There was no term of abuse known to the Huron vocabulary that the disappointed women did not lavishly expend on the successful stranger. They flouted at his efforts, and told him, with bitter scoffs, that his feet were better than his hands; and that he merited wings, while he knew not the use of an arrow or a knife. To all this the captive made no reply; but was content to preserve an attitude in which dignity was singularly blended with disdain. Exasperated as much by his composure as by his good-fortune, their words became unintelligible, and were succeeded by shrill, piercing yells. Just then the crafty squaw, who had taken the necessary precaution to fire the piles, made her way through the throng, and cleared a place for herself in front of the captive. The squalid and withered person of this hag might well have obtained for her the character of possessing more than human cunning. Throwing back her light vestment, she stretched forth her long, skinny arm, in derision, and using the language of the Lenape, as more intelligible to the subject of her gibes, she commenced aloud:
"Look you, Delaware," she said, snapping her fingers in his face; "your nation is a race of women, and the hoe is better fitted to your hands than the gun. Your squaws are the mothers of deer; but if a bear, or a wildcat, or a serpent were born among you, ye would flee. The Huron girls shall make you petticoats, and we will find you a husband."
A burst of savage laughter succeeded this attack, during which the soft and musical merriment of the younger females strangely chimed with the cracked voice of their older and more malignant companion. But the stranger was superior to all their efforts. His head was immovable; nor did he betray the slightest consciousness that any were present, except when his haughty eye rolled toward the dusky forms of the warriors, who stalked in the background silent and sullen observers of the scene.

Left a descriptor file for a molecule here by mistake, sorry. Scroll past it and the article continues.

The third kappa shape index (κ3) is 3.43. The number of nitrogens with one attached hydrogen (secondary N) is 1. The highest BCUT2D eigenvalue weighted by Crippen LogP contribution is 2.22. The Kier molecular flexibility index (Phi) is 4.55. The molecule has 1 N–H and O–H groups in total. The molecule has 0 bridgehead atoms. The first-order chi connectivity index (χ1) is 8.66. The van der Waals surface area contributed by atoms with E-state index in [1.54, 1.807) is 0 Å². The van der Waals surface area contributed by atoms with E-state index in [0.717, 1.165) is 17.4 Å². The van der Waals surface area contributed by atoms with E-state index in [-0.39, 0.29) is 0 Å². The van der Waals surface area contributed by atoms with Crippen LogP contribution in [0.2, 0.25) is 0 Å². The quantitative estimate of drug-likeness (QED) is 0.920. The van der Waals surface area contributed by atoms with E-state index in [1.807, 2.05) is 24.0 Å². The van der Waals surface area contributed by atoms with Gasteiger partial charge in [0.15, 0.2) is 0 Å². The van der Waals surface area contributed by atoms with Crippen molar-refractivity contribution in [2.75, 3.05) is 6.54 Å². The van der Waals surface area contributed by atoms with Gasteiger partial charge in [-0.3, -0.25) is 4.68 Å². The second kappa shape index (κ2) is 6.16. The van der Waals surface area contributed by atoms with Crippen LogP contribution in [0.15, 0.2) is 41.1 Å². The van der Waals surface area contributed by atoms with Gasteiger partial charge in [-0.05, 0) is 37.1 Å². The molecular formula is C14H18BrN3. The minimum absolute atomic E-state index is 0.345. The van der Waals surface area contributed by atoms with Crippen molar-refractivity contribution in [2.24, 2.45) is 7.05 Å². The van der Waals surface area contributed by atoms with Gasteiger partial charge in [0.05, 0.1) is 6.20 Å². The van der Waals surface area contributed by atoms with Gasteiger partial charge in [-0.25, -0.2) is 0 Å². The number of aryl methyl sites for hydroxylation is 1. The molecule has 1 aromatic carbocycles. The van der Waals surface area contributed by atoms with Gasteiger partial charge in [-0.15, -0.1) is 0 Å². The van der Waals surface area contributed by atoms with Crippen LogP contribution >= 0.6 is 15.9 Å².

Infuriated at the self-command of the captive, the woman placed her arms akimbo; and, throwing herself into a posture of defiance, she broke out anew, in a torrent of words that no art of ours could commit successfully to paper. Her breath was, however, expended in vain; for, although distinguished in her nation as a proficient in the art of abuse, she was permitted to work herself into such a fury as actually to foam at the mouth, without causing a muscle to vibrate in the motionless figure of the stranger. The effect of his indifference began to extend itself to the other spectators; and a youngster, who was just quitting the condition of a boy to enter the state of manhood, attempted to assist the termagant, by flourishing his tomahawk before their victim, and adding his empty boasts to the taunts of the women. Then, indeed, the captive turned his face toward the light, and looked down on the stripling with an expression that was superior to contempt. At the next moment he resumed his quiet and reclining attitude against the post. But the change of posture had permitted Duncan to exchange glances with the firm and piercing eyes of Uncas.